Figure 6
 
Data of an additional session from patient A. (a) Head-centered marked percept locations as recorded by the head-mounted camera. (b) Retinal angular position after mapping the recorded head-centered locations based on pupil location at the onset of the stimulation. The inset shows a zoom-in of the chart. (c) Layout of the array rotated to account for array placement on the retina with the group of electrodes that were stimulated in the different trials.
Figure 6
 
Data of an additional session from patient A. (a) Head-centered marked percept locations as recorded by the head-mounted camera. (b) Retinal angular position after mapping the recorded head-centered locations based on pupil location at the onset of the stimulation. The inset shows a zoom-in of the chart. (c) Layout of the array rotated to account for array placement on the retina with the group of electrodes that were stimulated in the different trials.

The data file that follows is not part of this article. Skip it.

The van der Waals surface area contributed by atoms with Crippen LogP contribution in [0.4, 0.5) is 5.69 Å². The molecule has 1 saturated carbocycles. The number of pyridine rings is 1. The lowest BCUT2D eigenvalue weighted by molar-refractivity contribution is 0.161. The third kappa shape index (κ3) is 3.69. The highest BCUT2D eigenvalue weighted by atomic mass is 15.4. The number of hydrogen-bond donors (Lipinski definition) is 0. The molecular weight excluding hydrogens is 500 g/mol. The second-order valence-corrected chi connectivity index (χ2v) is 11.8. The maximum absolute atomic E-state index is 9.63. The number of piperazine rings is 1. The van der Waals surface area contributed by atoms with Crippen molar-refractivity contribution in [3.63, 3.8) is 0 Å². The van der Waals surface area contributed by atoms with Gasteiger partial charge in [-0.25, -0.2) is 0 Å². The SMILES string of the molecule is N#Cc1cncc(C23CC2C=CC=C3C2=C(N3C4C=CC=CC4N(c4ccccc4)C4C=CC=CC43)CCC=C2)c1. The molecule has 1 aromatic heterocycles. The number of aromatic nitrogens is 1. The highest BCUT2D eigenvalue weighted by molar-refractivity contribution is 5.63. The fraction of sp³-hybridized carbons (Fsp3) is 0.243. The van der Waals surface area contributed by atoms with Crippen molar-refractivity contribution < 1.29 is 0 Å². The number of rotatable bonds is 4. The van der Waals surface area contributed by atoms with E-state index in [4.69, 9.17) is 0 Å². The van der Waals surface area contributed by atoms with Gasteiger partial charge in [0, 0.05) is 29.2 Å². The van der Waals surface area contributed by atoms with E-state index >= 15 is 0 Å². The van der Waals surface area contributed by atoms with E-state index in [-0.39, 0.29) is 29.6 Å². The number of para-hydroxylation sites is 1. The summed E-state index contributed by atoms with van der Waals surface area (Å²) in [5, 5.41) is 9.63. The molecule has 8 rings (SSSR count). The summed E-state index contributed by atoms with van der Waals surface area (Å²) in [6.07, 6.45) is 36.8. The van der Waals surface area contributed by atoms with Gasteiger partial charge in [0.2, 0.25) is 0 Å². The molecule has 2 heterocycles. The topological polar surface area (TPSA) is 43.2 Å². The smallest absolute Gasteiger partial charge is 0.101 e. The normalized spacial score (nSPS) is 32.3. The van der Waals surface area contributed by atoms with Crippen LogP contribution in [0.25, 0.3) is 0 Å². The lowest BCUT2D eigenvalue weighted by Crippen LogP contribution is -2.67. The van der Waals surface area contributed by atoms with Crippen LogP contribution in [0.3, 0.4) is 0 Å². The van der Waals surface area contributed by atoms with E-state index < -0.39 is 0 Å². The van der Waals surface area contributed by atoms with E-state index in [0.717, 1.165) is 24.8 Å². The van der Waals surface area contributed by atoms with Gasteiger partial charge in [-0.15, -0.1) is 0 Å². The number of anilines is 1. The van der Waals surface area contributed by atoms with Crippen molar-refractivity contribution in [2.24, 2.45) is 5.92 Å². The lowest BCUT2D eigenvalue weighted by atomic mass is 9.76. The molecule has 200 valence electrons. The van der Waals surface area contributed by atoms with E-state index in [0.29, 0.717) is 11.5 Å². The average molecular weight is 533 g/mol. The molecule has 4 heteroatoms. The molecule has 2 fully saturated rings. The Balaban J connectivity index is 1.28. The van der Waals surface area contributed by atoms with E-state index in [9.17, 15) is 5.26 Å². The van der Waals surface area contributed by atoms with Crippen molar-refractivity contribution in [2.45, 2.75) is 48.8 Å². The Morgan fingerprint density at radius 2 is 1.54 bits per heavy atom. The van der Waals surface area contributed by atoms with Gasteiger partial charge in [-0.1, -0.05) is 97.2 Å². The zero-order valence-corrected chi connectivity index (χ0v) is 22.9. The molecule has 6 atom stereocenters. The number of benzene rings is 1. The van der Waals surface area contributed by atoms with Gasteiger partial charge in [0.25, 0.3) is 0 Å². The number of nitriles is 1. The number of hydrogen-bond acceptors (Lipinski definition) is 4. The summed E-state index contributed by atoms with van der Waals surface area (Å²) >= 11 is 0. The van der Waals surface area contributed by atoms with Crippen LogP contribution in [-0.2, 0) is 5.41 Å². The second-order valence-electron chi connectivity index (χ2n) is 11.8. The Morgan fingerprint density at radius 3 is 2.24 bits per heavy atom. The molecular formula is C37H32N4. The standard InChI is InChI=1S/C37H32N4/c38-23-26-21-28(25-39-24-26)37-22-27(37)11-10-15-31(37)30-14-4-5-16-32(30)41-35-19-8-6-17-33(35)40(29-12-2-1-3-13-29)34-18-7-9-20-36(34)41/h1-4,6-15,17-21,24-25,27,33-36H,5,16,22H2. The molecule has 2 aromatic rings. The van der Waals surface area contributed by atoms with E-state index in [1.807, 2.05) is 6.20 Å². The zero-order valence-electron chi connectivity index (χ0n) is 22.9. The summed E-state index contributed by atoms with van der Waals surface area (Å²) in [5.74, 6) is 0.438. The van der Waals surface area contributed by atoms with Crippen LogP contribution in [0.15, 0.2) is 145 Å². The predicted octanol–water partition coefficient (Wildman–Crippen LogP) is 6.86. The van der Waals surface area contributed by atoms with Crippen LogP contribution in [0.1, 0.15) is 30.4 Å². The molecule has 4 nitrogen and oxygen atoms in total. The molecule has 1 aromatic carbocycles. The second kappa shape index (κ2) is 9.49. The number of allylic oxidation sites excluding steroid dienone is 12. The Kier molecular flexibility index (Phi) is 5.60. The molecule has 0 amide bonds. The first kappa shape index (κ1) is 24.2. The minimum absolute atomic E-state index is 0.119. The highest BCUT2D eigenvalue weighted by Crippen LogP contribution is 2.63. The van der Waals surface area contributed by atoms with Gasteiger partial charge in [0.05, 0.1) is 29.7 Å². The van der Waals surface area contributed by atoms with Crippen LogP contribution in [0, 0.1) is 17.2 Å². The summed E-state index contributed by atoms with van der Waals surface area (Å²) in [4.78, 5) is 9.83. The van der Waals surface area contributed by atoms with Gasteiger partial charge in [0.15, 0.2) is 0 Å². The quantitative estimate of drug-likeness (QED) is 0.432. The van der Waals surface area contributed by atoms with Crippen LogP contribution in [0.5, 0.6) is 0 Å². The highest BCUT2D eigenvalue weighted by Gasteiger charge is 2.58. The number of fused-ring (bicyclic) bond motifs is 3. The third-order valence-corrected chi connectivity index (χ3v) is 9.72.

Figure 7
 
Data from a session recorded with patient B. (a) Head-centered marked percept locations as recorded by the head-mounted camera. (b) Retinal angular position after mapping the recorded head-centered locations based on pupil location at the onset of the stimulation. (c) Layout of the array rotated to account for array placement on the retina with the group of electrodes that were stimulated in the different trials.
Figure 7
 
Data from a session recorded with patient B. (a) Head-centered marked percept locations as recorded by the head-mounted camera. (b) Retinal angular position after mapping the recorded head-centered locations based on pupil location at the onset of the stimulation. (c) Layout of the array rotated to account for array placement on the retina with the group of electrodes that were stimulated in the different trials.
Separation between clusters was quantified using the Davies Bouldin index17 that is based on the ratio of within-cluster and between-cluster distances. The Davies Bouldin index is defined by:  where n is the number of clusters,   Image not available is the average distance between each point in cluster k and the centroid of cluster k, and dk,q is the distance between the centroids of cluster k and cluster q. The values of the Davies Bouldin index are positive and a smaller value indicates that the separation between clusters is better.  
Results